Tom Ritchey participates in the first Wooden Bike Classic race in Rwanda, September 2006.
By Gary J. Boulanger
The eyes of the world will be watching Adrien Niyonshuti race his mountain bike at the 2012 London Olympics on August 12, but the 25-year-old Rwanda’s backstory began in the spring of 1994, when tribal genocide swept the landlocked African country the size of Maryland, claiming nearly 1 million lives.
A new documentary film, “Rising From Ashes”, is being screened across the country this summer, providing a glimpse into a nearly 7-year project led by filmmaker T.C. Johnstone. The film weaves the story of how Tom Ritchey and other Americans were invited to tour Rwanda by mountain bike in December 2005.
As a result, Project Rwanda was established to assist the country with a rebranding effort to convince the world Rwanda was a safe, beautiful place to enjoy. One of those initiatives included creating a national cycling team, with the goal of racing the Olympics. Click here to read a 2006 article by Dirt Rag contributor Martin Edwards.
One-time Tour de France yellow jersey Alex Stieda high-fives participants of the 2006 Wooden Bike Classic.
A few months after the first visit to Rwanda, American road racing pioneer Jonathan Boyer was recruited to find, identify and train potential Rwanda cyclists. Boyer was the first American to race the Tour de France (in 1981, in support of 5-time winner Bernard Hinault), and was initially unaware of Rwanda and its history.
The first Wooden Bike Classic was held in September 2006. Designed to attract local talent, the event was a huge success, with more than 3,000 Rwandans crowding into the Kibuye soccer stadium and lining the streets to watch the first ever mountain bike race in Rwanda, followed by a singlespeed race and ending with a wooden bike downhill race.
Rwandans took the top three places in each event, despite pressure from two former Tour de France racers, Alex Stieda (the first North American to wear the yellow leader’s jersey, in 1986) and Boyer, who won his second Race Across America that June.
Adrien Niyonshuti won the mountain bike race, and in time proved to be one of the strongest Rwandan racers in Boyer’s stable. Boyer moved to Rwanda in 2007, where he continues to train riders for the national team, and lead Team Rwanda Cycling.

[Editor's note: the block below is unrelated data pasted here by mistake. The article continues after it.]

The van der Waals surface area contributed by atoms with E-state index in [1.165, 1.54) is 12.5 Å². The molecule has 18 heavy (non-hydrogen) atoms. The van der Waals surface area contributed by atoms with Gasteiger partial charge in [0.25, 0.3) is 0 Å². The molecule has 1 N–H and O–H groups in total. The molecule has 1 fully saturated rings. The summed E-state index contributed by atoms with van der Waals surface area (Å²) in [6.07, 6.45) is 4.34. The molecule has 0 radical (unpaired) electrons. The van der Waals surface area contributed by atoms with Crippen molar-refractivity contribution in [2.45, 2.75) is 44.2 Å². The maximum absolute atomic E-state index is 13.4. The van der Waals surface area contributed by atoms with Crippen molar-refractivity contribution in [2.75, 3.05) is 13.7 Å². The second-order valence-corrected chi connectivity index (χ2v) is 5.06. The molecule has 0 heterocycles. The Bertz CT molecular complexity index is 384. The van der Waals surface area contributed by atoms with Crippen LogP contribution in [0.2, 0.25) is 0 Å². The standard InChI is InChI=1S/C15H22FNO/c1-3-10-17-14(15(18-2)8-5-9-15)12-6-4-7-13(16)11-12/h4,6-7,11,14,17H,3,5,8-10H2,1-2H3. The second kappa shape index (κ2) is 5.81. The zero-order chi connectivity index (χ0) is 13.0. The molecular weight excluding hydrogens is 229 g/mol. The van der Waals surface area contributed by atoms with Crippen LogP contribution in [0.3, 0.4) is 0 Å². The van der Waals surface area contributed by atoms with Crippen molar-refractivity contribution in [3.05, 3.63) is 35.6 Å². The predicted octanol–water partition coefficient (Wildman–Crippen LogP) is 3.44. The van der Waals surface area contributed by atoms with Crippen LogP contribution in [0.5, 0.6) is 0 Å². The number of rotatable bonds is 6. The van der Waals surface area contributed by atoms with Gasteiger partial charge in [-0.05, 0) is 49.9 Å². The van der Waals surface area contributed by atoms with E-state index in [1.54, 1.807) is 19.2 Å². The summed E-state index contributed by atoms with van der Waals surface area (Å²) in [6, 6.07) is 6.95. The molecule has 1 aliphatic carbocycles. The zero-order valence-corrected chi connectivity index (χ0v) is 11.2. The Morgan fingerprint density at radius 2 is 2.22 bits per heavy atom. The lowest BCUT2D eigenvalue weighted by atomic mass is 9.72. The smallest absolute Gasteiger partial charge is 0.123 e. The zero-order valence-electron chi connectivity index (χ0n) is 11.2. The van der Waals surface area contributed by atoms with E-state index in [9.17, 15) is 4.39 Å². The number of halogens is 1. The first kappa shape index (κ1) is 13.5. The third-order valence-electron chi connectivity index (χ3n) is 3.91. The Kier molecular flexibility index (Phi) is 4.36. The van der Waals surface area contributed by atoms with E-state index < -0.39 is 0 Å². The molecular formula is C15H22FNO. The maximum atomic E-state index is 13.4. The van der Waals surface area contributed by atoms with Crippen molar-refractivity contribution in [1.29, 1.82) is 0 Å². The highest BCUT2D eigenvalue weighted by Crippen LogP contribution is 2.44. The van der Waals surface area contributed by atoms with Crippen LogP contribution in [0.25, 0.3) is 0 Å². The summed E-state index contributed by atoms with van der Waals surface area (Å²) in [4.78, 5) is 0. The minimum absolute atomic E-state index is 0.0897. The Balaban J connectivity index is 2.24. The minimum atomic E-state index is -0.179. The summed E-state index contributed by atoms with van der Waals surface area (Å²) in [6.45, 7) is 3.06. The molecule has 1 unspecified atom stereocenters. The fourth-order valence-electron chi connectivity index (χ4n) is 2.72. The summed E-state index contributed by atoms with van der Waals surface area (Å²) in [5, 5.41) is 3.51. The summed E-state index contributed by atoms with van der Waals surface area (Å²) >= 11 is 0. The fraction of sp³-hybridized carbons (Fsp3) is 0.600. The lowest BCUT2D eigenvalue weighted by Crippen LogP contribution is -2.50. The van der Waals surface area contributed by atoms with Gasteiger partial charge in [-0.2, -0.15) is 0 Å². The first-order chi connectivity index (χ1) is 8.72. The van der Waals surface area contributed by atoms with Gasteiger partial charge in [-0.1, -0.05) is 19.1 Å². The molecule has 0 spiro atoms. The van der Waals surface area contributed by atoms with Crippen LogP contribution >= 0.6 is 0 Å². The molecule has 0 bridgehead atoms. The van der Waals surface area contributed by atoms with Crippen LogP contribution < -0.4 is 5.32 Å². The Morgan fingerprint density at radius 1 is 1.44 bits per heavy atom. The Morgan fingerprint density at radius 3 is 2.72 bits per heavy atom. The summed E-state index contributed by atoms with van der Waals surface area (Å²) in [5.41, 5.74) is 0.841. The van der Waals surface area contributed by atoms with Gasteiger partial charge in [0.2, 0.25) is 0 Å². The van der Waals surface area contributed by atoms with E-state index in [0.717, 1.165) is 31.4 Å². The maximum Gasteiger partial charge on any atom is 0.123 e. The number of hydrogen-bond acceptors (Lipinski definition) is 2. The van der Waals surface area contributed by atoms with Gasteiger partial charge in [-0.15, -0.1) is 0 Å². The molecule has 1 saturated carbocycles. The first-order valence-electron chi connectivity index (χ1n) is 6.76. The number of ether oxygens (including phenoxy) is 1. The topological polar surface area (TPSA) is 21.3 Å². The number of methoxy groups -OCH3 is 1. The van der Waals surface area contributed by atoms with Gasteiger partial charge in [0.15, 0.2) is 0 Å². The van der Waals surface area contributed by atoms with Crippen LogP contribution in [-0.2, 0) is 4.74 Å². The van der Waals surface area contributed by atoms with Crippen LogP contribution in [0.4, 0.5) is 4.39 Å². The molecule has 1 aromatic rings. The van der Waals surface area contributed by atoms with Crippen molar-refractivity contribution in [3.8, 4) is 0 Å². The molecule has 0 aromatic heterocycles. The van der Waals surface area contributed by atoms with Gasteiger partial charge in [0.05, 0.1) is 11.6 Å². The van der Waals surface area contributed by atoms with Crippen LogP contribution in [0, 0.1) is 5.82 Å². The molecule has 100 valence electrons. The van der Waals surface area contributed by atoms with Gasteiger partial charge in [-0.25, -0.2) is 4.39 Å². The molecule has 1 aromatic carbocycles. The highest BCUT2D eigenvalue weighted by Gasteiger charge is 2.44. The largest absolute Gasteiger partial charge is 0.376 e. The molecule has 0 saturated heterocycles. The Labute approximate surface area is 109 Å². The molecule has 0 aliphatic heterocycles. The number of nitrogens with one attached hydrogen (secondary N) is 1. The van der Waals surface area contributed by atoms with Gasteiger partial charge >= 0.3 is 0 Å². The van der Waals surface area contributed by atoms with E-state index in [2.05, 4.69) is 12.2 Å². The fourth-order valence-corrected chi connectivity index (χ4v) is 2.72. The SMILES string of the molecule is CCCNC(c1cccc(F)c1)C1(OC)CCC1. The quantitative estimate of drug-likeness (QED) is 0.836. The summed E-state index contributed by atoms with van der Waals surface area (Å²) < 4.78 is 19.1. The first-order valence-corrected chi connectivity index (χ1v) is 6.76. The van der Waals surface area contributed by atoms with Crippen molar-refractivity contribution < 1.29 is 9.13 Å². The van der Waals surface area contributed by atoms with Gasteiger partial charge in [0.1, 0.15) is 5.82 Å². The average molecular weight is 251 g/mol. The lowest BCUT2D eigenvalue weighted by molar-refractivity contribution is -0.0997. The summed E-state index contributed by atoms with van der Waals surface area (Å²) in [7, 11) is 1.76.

Johnstone’s movie provides the scope of Rwanda’s beautiful terrain (‘Land of a Thousand Hills’), and the narrative focuses on Boyer’s paternal relationship with his riders, many of whom lost their fathers and brothers in the 1994 genocide. Gaining an Olympic spot is a nearly impossible task, and the road was long for Boyer and his riders. Johnstone captures the intensity of cycling, letting the coach and riders share their reasons for choosing the bicycle as a freedom tool. The global journey begins in Africa and includes racing in the United States.
Tom Ritchey (center) speak with Team Rwanda Racing director Jonathan Boyer (right) and Joseph Habineza, Rwanda’s Minister of Sports, following the 2006 Wooden Bike Classic.
“The goal of this film is for viewers to see it as their own journey,” Johnstone told the capacity audience at the Menlo-Atherton Performing Arts Center in Atheron, California on July 12. “Not only is this about Rwanda and its cycling team, but my hope is that people look at it as a framework for their own life.”
Tom Ritchey (center) addresses 3,000 spectators in Rwanda following the 2006 Wooden Bike Classic. Event volunteers included (left to right) Jared Miller, Lisa Clark, Benjo Clark, Greg Bettis, Ritchey, Boyer, Stieda, Sara Ritchey, and the author.
As one of the Americans invited alongside Tom Ritchey in December 2005, I thought Johnstone captured the essence of Rwanda beautifully. He’s always talked about the film being more about second chances than bikes, how our past doesn’t have to define our future, and how the human spirit can make amends for anything, even a genocide.
Niyonshuti is currently finalizing his Olympic training in Switzerland. Johnstone and his team will capture the opening ceremony in London, to be shared with Rwanda in August, just in time to cheer on their favorite son. The movie, narrated by Academy Award winning actor Forest Whitaker, will be completed this fall, and have worldwide distribution.
Here’s a preview: